You may be one of the students signed up for the Awakening Retreat happening Feb. 26 – 28, but what exactly is Awakening?
The first Awakening Retreat, a weekend-long retreat entirely run by Catholic students, was at McNeese State University in Lake Charles, La. Now students from universities around the country participate in over 30 Awakening Retreats annually.
Here at the University of Dallas, senior theology major Lauren Bacak and senior politics and history major Jason Britsch will be directing the retreat.
Britsch and Bacak desire to lead others in the faith. Their love for time with community and the Lord prompted them to be Awakening co-directors. In leading Awakening, Britsch hopes to grow in the experience of forming others and teaching. Next year he will begin teaching at his alma mater, Jesuit High School of New Orleans.
“At my high school they take it seriously so the teacher is not just the educator, but there’s a moral formation that goes with it,” Britsch said. “There’s a desire to form other people and educate them in more than just the text book.”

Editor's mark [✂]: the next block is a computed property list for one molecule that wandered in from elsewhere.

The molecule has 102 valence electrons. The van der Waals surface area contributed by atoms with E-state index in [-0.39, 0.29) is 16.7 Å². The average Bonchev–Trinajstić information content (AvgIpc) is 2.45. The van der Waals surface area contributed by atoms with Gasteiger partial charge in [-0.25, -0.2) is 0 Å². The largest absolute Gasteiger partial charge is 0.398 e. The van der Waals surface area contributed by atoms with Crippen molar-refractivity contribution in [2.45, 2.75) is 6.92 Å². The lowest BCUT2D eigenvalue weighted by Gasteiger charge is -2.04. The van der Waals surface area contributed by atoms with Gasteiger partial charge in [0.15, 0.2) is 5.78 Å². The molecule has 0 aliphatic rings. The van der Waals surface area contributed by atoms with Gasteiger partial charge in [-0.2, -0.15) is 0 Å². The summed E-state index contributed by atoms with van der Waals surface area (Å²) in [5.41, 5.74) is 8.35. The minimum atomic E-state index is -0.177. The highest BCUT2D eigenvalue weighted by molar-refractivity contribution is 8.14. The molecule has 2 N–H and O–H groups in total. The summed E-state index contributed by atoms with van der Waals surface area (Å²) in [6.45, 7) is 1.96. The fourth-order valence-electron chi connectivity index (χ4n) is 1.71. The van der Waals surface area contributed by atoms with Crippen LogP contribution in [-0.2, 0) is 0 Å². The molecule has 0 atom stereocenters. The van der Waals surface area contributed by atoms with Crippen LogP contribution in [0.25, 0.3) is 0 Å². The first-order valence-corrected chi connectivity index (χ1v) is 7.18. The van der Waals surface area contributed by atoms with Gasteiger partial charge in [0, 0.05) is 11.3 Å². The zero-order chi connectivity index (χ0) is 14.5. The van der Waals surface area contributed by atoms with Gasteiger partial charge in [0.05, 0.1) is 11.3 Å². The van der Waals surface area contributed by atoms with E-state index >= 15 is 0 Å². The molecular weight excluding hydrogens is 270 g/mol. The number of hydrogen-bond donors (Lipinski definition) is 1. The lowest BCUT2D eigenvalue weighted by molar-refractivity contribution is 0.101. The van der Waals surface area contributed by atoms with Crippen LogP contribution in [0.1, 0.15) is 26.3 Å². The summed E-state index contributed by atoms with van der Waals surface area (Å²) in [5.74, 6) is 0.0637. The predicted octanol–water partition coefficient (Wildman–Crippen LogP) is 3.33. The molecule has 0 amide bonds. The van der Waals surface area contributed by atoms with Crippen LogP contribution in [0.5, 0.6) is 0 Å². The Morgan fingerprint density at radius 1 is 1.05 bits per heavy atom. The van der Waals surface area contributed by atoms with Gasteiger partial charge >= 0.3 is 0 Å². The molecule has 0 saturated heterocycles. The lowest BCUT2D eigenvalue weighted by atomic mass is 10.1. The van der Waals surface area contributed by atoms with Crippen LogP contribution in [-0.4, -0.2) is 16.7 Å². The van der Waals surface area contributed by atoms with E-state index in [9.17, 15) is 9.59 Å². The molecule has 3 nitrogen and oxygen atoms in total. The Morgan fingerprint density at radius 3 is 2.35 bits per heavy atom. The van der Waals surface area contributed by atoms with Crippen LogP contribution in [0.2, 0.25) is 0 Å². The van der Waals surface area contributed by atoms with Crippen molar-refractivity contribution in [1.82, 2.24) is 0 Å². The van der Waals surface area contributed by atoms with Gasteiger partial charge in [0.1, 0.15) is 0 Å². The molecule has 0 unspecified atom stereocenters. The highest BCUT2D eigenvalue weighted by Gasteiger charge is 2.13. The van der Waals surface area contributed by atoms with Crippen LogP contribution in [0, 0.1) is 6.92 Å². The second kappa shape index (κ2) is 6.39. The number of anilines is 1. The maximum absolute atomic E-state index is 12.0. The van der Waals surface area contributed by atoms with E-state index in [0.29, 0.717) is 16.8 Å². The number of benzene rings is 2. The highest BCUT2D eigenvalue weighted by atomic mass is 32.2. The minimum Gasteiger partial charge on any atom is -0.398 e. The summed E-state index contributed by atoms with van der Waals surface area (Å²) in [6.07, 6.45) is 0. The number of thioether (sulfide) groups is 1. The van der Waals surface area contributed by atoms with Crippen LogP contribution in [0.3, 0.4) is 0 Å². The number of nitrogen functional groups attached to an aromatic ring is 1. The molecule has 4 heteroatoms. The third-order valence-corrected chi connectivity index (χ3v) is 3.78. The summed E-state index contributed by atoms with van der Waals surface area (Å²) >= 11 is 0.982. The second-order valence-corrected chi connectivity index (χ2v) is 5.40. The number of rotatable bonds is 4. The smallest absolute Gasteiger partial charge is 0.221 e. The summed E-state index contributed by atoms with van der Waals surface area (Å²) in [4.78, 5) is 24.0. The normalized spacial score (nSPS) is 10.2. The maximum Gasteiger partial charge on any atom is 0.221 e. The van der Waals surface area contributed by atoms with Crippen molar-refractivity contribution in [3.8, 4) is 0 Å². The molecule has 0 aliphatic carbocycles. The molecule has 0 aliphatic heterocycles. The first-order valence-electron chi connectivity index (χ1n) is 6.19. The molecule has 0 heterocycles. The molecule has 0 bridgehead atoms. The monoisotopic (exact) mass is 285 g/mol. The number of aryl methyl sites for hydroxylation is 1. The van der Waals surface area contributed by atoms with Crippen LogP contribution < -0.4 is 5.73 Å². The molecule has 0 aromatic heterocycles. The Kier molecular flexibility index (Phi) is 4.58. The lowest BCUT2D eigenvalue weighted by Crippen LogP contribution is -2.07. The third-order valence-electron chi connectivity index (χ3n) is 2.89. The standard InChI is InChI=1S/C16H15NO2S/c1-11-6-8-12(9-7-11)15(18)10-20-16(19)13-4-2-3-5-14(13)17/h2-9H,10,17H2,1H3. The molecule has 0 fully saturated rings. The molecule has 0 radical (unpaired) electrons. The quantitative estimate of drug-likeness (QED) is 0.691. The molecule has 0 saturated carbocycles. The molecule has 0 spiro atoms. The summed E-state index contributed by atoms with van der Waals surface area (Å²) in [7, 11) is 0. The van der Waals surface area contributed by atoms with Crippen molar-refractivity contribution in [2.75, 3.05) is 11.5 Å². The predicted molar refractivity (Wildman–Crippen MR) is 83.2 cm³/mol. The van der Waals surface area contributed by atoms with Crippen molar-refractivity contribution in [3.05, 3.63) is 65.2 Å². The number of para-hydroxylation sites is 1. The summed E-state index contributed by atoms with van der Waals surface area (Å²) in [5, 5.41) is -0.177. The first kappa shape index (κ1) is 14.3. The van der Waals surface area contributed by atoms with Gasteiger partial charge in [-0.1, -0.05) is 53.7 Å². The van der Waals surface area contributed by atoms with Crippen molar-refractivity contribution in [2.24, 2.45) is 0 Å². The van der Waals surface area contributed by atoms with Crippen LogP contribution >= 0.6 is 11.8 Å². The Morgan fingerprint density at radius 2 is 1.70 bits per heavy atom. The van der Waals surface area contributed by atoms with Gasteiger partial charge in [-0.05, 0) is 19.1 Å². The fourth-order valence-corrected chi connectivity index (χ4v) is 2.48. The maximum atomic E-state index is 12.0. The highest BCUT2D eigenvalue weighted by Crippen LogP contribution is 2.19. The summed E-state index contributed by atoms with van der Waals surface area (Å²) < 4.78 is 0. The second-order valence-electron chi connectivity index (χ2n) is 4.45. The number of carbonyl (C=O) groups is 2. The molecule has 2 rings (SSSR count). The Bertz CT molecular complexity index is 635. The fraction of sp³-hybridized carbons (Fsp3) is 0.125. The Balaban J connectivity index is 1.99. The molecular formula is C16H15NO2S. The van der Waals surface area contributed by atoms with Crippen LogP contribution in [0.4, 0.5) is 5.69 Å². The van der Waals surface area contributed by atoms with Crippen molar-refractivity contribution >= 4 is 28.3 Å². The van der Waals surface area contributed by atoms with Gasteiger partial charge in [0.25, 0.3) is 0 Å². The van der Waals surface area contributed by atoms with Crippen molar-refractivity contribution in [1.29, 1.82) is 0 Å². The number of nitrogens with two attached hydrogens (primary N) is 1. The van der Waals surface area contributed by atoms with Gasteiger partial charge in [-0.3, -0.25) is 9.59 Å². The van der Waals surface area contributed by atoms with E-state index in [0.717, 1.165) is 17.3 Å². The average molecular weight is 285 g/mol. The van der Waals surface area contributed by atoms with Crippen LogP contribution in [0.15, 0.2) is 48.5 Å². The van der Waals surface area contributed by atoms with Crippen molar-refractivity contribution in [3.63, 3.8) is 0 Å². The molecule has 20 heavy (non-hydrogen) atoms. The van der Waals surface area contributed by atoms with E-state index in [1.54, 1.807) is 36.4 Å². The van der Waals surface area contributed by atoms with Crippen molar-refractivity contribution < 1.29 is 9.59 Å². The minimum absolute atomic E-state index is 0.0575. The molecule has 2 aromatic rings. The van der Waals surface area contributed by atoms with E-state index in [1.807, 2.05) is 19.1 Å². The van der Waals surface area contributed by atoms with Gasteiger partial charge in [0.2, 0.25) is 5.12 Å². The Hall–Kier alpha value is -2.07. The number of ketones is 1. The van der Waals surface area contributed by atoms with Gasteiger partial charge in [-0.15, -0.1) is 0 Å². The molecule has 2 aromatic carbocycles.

Bacak brings a vibrant personality, a love for community, knowledge from her theology major and experience from the six previous Awakening events she has attended to be an excellent leader.
“It really wouldn’t be possible without the team underneath us who we delegate everything to,” Bacak said. “It’s really a team effort. We just get the fancy name.”
A retreat can revitalize your relationship with Christ through spending transformative time away in prayer and contemplation. The community of friendship that is uniquely blended into the Awakening weekend enhances spiritual growth.
“All of the small group leaders and co-directors helping both before and after are all students, so you get that community, and it’s a fun community to see grow,” Britsch said.
The retreat is three days long and is located at the beautiful Hoblitzelle Camp and Conference Center in Midlothian, Texas.
Awakening involves small group reflections, prayer, Mass and sacraments, talks and activities; however, some activities, which Awakeners cannot discuss, keep the Awakening Retreat veiled in mystery.
“They are well kept secrets mainly because they make for great surprises,” Britsch said. “Generally they are the best parts of Awakening, so it’s a shame we can’t advertise them, but it’s for a good reason. The secrets are super well-guarded.”
The excitement of an Awakening retreat is a bonus, but the opportunity to get away from campus and spend time in prayerful — and fun — dedication to the Lord cannot be surpassed, especially when led by the dynamic Bacak and Britsch duo.
“The real defining characteristic of Awakening is the emphasis it puts on the community, and you praise the Lord while enjoying each other,” Bacak said. “You feel supportive and it’s beautiful.”